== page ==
Flair and flash and dazzle are NBA fundamentals, and the Spurs are lacking in this department. Fine, they win games, but they ARE BORING and are NOT CAPTIVATING TO WATCH. Accept it, shut your mouth, smile and move on.

Burgwinkle vs. O'Reilly (a true story)

I was recently channel surfing when I happened across FOX News and the insightful commentary of Bill O’Reilly. It took O’Reilly less than a second to say something that made me want to chuck the remote control at his face.

Now we've done hundreds of Iraq reports on this program, as you know. But we don't do the carnage du jour. We don't highlight every terrorist attack because we learn nothing from that. And that's exactly what the terrorists want us to do. I mean, come on, does another bombing in Tikrit mean anything other than war is hell? No, it does not.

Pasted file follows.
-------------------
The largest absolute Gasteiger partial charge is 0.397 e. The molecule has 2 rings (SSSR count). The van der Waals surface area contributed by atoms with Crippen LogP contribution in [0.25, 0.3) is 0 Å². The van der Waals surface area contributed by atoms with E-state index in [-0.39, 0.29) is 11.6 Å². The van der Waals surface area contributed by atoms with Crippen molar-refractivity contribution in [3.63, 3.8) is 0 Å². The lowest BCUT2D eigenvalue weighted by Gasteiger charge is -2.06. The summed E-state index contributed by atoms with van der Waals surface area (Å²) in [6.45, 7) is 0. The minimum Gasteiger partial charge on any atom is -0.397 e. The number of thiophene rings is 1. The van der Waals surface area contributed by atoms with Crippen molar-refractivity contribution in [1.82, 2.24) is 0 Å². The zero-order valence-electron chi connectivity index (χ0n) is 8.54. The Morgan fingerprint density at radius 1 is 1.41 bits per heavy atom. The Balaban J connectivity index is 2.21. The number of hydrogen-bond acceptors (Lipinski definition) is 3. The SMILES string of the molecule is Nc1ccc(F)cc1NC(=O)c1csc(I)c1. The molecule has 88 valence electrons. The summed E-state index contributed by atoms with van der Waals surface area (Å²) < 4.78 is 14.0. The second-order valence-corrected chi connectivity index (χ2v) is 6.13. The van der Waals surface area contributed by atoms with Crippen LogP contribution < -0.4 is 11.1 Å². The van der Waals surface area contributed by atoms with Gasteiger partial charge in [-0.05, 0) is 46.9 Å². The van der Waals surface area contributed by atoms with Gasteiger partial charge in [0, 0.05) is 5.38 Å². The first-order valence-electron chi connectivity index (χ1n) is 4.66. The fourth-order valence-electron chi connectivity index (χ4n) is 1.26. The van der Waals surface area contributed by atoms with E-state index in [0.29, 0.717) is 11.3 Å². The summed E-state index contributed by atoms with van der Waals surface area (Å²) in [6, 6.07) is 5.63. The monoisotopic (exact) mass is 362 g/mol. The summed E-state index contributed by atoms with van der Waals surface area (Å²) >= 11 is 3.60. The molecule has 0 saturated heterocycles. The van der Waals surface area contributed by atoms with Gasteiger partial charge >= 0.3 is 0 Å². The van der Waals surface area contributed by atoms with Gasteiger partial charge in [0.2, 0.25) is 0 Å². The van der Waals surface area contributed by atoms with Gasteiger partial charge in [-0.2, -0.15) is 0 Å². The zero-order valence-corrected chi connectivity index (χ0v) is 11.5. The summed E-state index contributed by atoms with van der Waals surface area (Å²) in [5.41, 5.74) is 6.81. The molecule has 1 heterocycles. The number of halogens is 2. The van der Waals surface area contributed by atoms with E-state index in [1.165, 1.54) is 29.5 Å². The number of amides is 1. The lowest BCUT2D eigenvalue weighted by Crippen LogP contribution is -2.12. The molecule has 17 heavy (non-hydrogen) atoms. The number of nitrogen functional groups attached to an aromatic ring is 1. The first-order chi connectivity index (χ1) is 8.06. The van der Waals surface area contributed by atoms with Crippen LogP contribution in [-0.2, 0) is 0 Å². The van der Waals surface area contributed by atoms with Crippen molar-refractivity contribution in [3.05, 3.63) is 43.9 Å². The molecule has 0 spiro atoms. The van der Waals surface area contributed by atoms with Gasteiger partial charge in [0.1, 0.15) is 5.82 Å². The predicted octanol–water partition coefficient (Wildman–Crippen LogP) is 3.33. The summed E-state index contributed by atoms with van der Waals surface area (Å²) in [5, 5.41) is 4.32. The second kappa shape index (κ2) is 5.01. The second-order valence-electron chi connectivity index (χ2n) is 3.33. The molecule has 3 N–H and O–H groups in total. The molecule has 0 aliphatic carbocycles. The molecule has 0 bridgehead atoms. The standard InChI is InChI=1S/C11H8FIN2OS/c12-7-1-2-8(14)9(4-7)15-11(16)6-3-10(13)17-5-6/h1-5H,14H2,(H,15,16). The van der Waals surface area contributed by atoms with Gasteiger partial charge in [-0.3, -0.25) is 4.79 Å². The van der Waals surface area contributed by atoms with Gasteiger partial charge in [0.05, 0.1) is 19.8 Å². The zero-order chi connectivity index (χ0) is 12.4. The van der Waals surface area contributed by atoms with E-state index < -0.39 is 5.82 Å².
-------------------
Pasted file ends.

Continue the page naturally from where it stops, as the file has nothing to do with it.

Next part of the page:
In my opinion, CNN and especially MSNBC delight in showing Iraqi violence because they want Americans to think badly of President Bush. And that strategy has succeeded.
So their Iraqi coverage is more political than informational, again in my opinion. Could be wrong about CNN. I'm not wrong about the committed left wing crew over at NBC.
(“Talking Points.” The O’Reilly Factor. Fox News Channel. 12 Jun 2007.)

In the interest of full disclosure, I promptly switched the channel in disgust after he said this. I re-checked the transcript on Lexis-Nexis to make sure Bill didn’t make a complete 180 and admit that what he just said was completely idiotic. He didn’t.

Now, this comment bugged the shit out of me so I’d like to take this opportunity to dissect what he said and discuss why it’s dumb as hell.